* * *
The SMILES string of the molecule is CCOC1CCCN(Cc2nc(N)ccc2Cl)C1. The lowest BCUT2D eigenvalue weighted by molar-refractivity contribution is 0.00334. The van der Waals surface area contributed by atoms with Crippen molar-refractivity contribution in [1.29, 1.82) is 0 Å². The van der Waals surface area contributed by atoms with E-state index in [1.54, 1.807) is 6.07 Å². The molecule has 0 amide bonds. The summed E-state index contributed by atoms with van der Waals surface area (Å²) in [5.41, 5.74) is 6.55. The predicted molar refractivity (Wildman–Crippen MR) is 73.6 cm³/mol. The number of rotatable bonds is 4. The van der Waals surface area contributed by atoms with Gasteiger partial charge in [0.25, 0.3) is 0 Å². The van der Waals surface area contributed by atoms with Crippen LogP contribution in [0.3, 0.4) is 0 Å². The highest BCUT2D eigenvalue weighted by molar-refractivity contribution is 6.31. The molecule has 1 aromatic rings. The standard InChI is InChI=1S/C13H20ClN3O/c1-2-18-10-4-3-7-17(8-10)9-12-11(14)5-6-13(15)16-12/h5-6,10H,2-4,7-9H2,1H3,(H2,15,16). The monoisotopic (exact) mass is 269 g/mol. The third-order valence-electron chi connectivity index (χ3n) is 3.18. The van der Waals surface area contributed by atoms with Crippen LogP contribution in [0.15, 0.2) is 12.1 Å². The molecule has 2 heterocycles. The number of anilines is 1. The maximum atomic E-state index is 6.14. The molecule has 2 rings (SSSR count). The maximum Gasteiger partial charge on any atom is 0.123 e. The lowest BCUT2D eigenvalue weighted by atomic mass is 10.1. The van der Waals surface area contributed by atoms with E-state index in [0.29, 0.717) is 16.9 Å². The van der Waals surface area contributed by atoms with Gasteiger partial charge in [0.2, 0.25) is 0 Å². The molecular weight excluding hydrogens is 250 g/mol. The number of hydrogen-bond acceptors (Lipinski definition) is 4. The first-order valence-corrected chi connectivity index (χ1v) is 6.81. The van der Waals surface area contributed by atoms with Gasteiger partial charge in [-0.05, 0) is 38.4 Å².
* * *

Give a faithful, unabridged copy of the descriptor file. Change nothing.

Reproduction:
The SMILES string of the molecule is CCOC1CCCN(Cc2nc(N)ccc2Cl)C1. The lowest BCUT2D eigenvalue weighted by molar-refractivity contribution is 0.00334. The van der Waals surface area contributed by atoms with Crippen molar-refractivity contribution in [1.29, 1.82) is 0 Å². The van der Waals surface area contributed by atoms with E-state index in [1.54, 1.807) is 6.07 Å². The molecule has 0 amide bonds. The summed E-state index contributed by atoms with van der Waals surface area (Å²) in [5.41, 5.74) is 6.55. The predicted molar refractivity (Wildman–Crippen MR) is 73.6 cm³/mol. The number of rotatable bonds is 4. The van der Waals surface area contributed by atoms with Gasteiger partial charge in [0.25, 0.3) is 0 Å². The van der Waals surface area contributed by atoms with Crippen LogP contribution in [0.3, 0.4) is 0 Å². The highest BCUT2D eigenvalue weighted by molar-refractivity contribution is 6.31. The molecule has 1 aromatic rings. The standard InChI is InChI=1S/C13H20ClN3O/c1-2-18-10-4-3-7-17(8-10)9-12-11(14)5-6-13(15)16-12/h5-6,10H,2-4,7-9H2,1H3,(H2,15,16). The monoisotopic (exact) mass is 269 g/mol. The third-order valence-electron chi connectivity index (χ3n) is 3.18. The van der Waals surface area contributed by atoms with Crippen LogP contribution in [0.15, 0.2) is 12.1 Å². The molecule has 2 heterocycles. The number of anilines is 1. The maximum atomic E-state index is 6.14. The molecule has 2 rings (SSSR count). The maximum Gasteiger partial charge on any atom is 0.123 e. The lowest BCUT2D eigenvalue weighted by atomic mass is 10.1. The van der Waals surface area contributed by atoms with E-state index in [0.29, 0.717) is 16.9 Å². The van der Waals surface area contributed by atoms with Gasteiger partial charge in [0.2, 0.25) is 0 Å². The molecular weight excluding hydrogens is 250 g/mol. The number of hydrogen-bond acceptors (Lipinski definition) is 4. The first-order valence-corrected chi connectivity index (χ1v) is 6.81. The van der Waals surface area contributed by atoms with Gasteiger partial charge in [-0.05, 0) is 38.4 Å².